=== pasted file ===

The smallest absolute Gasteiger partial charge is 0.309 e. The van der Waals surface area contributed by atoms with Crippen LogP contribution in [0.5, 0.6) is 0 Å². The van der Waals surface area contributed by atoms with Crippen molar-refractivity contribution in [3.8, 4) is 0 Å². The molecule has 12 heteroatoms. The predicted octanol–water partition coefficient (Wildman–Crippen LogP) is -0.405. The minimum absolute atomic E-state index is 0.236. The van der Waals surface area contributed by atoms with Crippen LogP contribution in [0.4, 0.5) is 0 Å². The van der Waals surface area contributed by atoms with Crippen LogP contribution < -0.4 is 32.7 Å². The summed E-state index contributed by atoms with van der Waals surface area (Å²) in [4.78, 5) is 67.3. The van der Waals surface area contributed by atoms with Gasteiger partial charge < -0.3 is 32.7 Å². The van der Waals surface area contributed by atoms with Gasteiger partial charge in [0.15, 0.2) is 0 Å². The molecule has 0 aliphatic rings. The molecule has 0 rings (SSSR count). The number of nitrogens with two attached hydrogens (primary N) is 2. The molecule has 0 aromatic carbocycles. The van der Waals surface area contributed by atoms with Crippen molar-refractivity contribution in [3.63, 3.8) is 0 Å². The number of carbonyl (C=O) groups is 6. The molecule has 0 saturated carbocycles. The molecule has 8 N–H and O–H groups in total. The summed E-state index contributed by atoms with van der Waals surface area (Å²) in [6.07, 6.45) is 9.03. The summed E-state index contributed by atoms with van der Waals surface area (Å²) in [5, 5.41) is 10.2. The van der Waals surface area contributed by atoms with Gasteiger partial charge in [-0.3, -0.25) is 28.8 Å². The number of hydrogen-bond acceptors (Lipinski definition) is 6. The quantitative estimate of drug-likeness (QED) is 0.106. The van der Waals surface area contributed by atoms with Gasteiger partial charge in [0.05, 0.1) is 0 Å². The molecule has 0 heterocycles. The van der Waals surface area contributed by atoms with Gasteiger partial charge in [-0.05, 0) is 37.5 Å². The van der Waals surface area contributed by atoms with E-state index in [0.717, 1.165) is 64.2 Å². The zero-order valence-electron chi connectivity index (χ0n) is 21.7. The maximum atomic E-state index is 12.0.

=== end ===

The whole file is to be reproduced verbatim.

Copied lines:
The smallest absolute Gasteiger partial charge is 0.309 e. The van der Waals surface area contributed by atoms with Crippen LogP contribution in [0.5, 0.6) is 0 Å². The van der Waals surface area contributed by atoms with Crippen molar-refractivity contribution in [3.8, 4) is 0 Å². The molecule has 12 heteroatoms. The predicted octanol–water partition coefficient (Wildman–Crippen LogP) is -0.405. The minimum absolute atomic E-state index is 0.236. The van der Waals surface area contributed by atoms with Crippen LogP contribution in [0.4, 0.5) is 0 Å². The van der Waals surface area contributed by atoms with Crippen LogP contribution < -0.4 is 32.7 Å². The summed E-state index contributed by atoms with van der Waals surface area (Å²) in [4.78, 5) is 67.3. The van der Waals surface area contributed by atoms with Gasteiger partial charge < -0.3 is 32.7 Å². The van der Waals surface area contributed by atoms with Gasteiger partial charge in [0.15, 0.2) is 0 Å². The molecule has 0 aliphatic rings. The molecule has 0 rings (SSSR count). The number of nitrogens with two attached hydrogens (primary N) is 2. The molecule has 0 aromatic carbocycles. The van der Waals surface area contributed by atoms with Crippen molar-refractivity contribution in [3.63, 3.8) is 0 Å². The number of carbonyl (C=O) groups is 6. The molecule has 0 saturated carbocycles. The molecule has 8 N–H and O–H groups in total. The summed E-state index contributed by atoms with van der Waals surface area (Å²) in [6.07, 6.45) is 9.03. The summed E-state index contributed by atoms with van der Waals surface area (Å²) in [5, 5.41) is 10.2. The van der Waals surface area contributed by atoms with Gasteiger partial charge in [-0.3, -0.25) is 28.8 Å². The number of hydrogen-bond acceptors (Lipinski definition) is 6. The quantitative estimate of drug-likeness (QED) is 0.106. The van der Waals surface area contributed by atoms with Gasteiger partial charge in [0.05, 0.1) is 0 Å². The molecule has 0 heterocycles. The van der Waals surface area contributed by atoms with Gasteiger partial charge in [-0.05, 0) is 37.5 Å². The van der Waals surface area contributed by atoms with E-state index in [0.717, 1.165) is 64.2 Å². The zero-order valence-electron chi connectivity index (χ0n) is 21.7. The maximum atomic E-state index is 12.0.